In addition, we should not forget about the dental health of our adult patients. Our country is facing an epidemic of obesity, uncontrolled diabetes and cardiac disease. Controlling periodontitis can improve these conditions by reducing oral-systemic inflammation, so we need to make it part of our preventive care. We should take a minute at well visits to promote brushing teeth twice a day, flossing daily and regular dental visits.
The oral cavity contains much more than teeth, however, and we often have the first opportunity to offer advice about soft tissue lesions, such as aphthous ulcers, candidiasis or leukoplakia. We can help our patients avoid oral cancers through tobacco cessation counseling or early identification of one of the 30,000 cancers that are diagnosed annually.
The mouth also is dramatically affected by medications. For example, medications that dry the mouth (e.g., selective serotonin reuptake inhibitors, antihistamines) put elderly patients at higher risk for caries. In a country where 70 percent of seniors lack dental insurance, we need to play a role.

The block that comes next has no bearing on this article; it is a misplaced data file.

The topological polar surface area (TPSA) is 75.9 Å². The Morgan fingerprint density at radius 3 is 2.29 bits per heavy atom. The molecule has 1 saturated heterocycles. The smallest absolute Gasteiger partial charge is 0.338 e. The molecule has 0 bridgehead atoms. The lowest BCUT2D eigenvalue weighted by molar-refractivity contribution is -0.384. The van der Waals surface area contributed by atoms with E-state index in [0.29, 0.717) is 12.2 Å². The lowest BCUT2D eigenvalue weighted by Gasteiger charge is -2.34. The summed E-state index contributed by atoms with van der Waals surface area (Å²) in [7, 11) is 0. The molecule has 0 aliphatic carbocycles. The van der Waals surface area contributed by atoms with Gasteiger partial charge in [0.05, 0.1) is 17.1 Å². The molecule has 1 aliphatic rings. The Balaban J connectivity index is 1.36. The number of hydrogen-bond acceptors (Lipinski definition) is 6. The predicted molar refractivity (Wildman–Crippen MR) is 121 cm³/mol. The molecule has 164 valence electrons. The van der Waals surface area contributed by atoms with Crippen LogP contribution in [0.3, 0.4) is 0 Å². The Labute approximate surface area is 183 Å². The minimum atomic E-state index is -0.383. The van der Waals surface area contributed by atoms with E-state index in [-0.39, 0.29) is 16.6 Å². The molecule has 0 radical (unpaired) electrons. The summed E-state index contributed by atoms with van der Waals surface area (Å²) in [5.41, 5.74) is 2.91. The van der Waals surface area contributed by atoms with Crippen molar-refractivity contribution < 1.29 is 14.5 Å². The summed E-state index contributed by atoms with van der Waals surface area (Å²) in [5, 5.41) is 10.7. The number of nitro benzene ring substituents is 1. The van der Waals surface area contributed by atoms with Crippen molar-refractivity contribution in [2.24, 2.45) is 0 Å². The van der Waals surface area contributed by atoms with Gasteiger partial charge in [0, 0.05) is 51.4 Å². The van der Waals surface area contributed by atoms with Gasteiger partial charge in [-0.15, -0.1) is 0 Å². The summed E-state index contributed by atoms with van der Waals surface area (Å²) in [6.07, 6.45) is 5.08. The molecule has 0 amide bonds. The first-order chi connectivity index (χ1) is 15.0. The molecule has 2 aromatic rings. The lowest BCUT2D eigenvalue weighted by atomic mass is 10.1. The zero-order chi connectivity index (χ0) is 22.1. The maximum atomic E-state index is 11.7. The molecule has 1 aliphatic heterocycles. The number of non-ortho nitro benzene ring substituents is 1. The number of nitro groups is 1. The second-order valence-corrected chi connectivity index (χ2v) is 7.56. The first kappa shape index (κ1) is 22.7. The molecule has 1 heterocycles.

Finally, whether we like it or not, we get many urgent oral care questions on call and through office visits. We should be able to do basic triage as we do for other urgent health care issues.
How can you accomplish this? Further educate yourself and your staff on oral health care topics via Smiles for Life(smilesforlifeoralhealth.org), which offers free CME. The site covers all of the topics mentioned above and has downloadable smartphone apps.
Make systems changes in your office as part of quality improvement to make addressing oral health easier. For example, change your electronic health record (EHR) prompts for well visits and prenatal care to include oral health findings and advice.
Offer access to patient education about oral health on your office website or with handouts. You also can refer patients to resources from the ADA(www.mouthhealthy.org) or the American Academy of Pediatric Dentistry(www.mychildrensteeth.org).
If we are truly going to be patient-centered, then we can't afford to ignore this key element of wellness. Ask, examine, offer advice and make referrals. Simple tweaks to office flow, patient education and EHRs can make such actions easy and meaningful.
Hugh Silk, M.D., M.P.H., is a clinical associate professor in the Department of Family Medicine and Community Health at the University of Massachusetts Medical School, Worcester.